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Dogs: They’re cute, they’re cuddly … and they can smell fear!

Today on Scatterbrained, John Green and friends go beyond the floof to reveal some fascinating facts about our canine pals—including the story of one Bloodhound who helped track down 600 criminals during his lifetime. (Move over, McGruff.) They’re also looking at the name origins of some of your favorite dog breeds, going behind the scenes of the Puppy Bowl, and dishing the details on how a breed gets to compete at the Westminster Kennel Club Dog Show.

You can watch the full episode below.

For more episodes like this one, be sure to subscribe here!

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Sploot 101: 12 Animal Slang Words Every Pet Parent Should Know
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For centuries, dogs were dogs and cats were cats. They did things like bark and drink water and lay down—actions that pet parents didn’t need a translator to understand.

Then the internet arrived. Scroll through the countless Facebook groups and Twitter accounts dedicated to sharing cute animal pictures and you’ll quickly see that dogs don’t have snouts, they have snoots, and cats come in a colorful assortment of shapes and sizes ranging from smol to floof.

Pet meme language has been around long enough to start leaking into everyday conversation. If you're a pet owner (or lover) who doesn’t want to be out of the loop, here are the terms you need to know.

1. SPLOOT

You know your pet is fully relaxed when they’re doing a sploot. Like a split but for the whole body, a sploot occurs when a dog or cat stretches so their bellies are flat on the ground and their back legs are pointing behind them. The amusing pose may be a way for them to take advantage of the cool ground on a hot day, or just to feel a satisfying stretch in their hip flexors. Corgis are famous for the sploot, but any quadruped can do it if they’re flexible enough.

2. DERP

Person holding Marnie the dog.
Emma McIntyre, Getty Images for ASPCA

Unlike most items on this list, the word derp isn’t limited to cats and dogs. It can also be a stand-in for such expressions of stupidity as “duh” or “dur.” In recent years the term has become associated with clumsy, clueless, or silly-looking cats and dogs. A pet with a tongue perpetually hanging out of its mouth, like Marnie or Lil Bub, is textbook derpy.

3. BLEP

Cat laying on desk chair.
PoppetCloset, Flickr // CC BY-NC-ND 2.0

If you’ve ever caught a cat or dog poking the tip of its tongue past its front teeth, you’ve seen a blep in action. Unlike a derpy tongue, a blep is subtle and often gone as quickly as it appears. Animal experts aren’t entirely sure why pets blep, but in cats it may have something to do with the Flehmen response, in which they use their tongues to “smell” the air.

4. MLEM

Mlems and bleps, though very closely related, aren’t exactly the same. While blep is a passive state of being, mlem is active. It’s what happens when a pet flicks its tongue in and out of its mouth, whether to slurp up water, taste food, or just lick the air in a derpy fashion. Dogs and cats do it, of course, but reptiles have also been known to mlem.

5. FLOOF

Very fluffy cat.
J. Sibiga Photography, Flickr // CC BY-NC-ND 2.0

Some pets barely have any fur, and others have coats so voluminous that hair appears to make up most of their bodyweight. Dogs and cats in the latter group are known as floofs. Floofy animals will famously leave a wake of fur wherever they sit and can squeeze through tight spaces despite their enormous mass. Samoyeds, Pomeranians, and Persian cats are all prime examples of floofs.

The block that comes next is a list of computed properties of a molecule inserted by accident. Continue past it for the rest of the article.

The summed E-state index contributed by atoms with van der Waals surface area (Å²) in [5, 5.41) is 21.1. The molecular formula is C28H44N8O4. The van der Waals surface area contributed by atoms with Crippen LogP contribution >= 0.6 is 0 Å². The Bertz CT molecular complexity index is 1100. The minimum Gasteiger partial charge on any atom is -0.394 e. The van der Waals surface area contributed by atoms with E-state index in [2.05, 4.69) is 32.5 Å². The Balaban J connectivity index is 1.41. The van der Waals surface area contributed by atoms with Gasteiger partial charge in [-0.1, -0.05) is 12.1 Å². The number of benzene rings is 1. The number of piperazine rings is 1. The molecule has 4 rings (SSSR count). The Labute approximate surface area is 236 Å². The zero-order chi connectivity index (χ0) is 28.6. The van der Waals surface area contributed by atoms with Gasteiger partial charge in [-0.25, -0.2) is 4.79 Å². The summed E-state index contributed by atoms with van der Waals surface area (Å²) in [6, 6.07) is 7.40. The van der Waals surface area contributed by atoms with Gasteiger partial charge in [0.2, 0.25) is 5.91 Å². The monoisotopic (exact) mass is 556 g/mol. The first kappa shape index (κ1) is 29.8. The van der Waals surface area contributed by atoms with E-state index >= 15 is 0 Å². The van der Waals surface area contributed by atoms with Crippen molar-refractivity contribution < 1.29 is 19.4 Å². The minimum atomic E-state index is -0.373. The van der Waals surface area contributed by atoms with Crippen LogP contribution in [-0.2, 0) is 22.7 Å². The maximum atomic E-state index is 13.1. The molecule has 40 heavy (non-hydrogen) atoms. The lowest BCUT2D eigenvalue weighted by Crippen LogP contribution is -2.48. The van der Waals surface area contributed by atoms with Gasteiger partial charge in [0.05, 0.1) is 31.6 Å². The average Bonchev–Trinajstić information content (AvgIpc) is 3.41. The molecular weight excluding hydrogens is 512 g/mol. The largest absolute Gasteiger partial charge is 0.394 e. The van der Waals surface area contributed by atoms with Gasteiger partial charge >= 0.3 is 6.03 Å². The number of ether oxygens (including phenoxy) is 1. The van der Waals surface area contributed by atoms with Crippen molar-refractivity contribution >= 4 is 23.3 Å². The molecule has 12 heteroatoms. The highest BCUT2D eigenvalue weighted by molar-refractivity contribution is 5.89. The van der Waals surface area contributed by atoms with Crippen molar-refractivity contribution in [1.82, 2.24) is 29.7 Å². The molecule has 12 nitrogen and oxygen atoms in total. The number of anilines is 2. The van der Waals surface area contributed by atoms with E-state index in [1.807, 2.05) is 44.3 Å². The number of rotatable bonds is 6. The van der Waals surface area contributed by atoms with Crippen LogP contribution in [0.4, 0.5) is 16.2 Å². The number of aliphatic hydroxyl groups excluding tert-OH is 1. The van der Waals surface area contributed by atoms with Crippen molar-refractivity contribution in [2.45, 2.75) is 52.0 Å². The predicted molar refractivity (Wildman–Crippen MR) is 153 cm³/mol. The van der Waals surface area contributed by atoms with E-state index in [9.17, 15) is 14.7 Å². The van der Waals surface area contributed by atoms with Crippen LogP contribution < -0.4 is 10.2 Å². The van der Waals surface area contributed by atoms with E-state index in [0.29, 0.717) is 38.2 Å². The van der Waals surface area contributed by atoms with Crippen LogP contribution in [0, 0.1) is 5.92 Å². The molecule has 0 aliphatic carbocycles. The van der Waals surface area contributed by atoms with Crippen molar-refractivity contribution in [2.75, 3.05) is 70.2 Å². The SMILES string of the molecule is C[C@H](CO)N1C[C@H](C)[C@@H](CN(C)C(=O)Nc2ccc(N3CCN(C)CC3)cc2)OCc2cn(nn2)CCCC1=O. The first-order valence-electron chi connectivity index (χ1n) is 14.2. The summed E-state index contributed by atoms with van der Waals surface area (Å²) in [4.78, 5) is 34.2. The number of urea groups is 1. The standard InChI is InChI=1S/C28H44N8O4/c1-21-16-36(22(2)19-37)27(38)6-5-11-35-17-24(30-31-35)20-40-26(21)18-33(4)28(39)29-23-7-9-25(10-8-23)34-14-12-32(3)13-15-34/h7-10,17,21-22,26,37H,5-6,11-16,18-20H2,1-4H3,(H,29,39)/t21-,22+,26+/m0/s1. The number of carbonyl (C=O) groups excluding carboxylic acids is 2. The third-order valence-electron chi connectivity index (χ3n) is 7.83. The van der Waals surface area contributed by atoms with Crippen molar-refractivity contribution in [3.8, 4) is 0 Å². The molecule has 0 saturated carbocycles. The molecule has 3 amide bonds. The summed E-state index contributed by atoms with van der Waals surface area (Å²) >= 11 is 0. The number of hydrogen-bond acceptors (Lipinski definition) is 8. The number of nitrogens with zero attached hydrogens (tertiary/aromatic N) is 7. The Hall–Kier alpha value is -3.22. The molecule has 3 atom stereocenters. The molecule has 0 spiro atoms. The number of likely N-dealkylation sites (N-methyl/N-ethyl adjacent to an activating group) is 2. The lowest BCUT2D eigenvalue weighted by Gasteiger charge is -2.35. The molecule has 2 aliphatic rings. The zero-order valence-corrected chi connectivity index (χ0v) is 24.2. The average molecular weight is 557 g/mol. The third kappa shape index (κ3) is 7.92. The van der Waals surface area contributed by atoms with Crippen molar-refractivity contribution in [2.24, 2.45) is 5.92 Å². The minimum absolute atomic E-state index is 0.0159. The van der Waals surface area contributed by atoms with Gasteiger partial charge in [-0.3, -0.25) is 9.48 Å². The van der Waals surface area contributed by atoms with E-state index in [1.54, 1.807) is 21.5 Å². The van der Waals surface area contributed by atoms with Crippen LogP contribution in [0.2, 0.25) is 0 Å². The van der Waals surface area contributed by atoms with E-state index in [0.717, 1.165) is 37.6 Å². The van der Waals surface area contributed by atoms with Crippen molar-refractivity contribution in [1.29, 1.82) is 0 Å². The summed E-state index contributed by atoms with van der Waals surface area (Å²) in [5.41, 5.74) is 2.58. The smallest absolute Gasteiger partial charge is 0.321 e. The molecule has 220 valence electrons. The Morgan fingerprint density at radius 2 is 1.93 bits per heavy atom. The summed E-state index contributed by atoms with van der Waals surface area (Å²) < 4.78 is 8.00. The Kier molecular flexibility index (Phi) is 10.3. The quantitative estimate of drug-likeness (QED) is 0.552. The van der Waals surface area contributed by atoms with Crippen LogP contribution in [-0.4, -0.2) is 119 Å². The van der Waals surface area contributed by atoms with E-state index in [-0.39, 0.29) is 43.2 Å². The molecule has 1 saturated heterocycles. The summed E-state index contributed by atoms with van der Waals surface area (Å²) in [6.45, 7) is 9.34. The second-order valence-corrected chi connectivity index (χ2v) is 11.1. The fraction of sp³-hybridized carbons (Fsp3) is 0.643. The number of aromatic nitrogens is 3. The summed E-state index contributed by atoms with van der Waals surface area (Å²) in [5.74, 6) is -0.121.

6. BORK

Dog outside barking.
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According to some corners of the internet, dogs don’t bark, they bork. Listen carefully next time you’re around a vocal doggo and you won’t be able to unhear it.

7. DOGGO

Shiba inu smiling up at the camera.
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Speaking of doggos: This word isn’t hard to decode. Every dog—regardless of size, floofiness, or derpiness—can be a doggo. If you’re willing to get creative, the word can even be applied to non-dog animals like fennec foxes (special doggos) or seals (water doggos). The usage of doggo saw a spike in 2016 thanks to the internet and by the end of 2017 it was listed as one of Merriam-Webster’s “Words We’re Watching.”

8. SMOL

Tiny kitten in grass.
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Some pets are so adorably, unbearably tiny that using proper English to describe them just doesn’t cut it. Not every small pet is smol: To earn the label, a cat or dog (or kitten or puppy) must excel in both the tiny and cute departments. A pet that’s truly smol is likely to induce excited squees from everyone around it.

9. PUPPER

Hands holding a puppy.
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Like doggo, pupper is self-explanatory: It can be used in place of the word puppy, but if you want to use it to describe a fully-grown doggo who’s particularly smol and cute, you can probably get away with it.

10. BOOF

We’ve already established that doggos go bork, but that’s not the only sound they make. A low, deep bark—perhaps from a dog that can’t decide if it wants to expend its energy on a full bark—is best described as a boof. Consider a boof a warning bark before the real thing.

11. SNOOT

Dog noses poking out beneath blanket.
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Snoot was already a dictionary-official synonym for nose by the time dog meme culture took the internet by storm. But while snoot is rarely used to describe human faces today, it’s quickly becoming the preferred term for pet snouts. There’s even a wholesome viral challenge dedicated to dogs poking their snoots through their owners' hands.

12. BOOP

Have you ever seen a dog snoot so cute you just had to reach out and tap it? And when you did, was your action accompanied by an involuntary “boop” sound? This urge is so universal that boop is now its own verb. Humans aren’t the only ones who can boop: Search the word on YouTube and treat yourself to hours of dogs, cats, and other animals exchanging the love tap.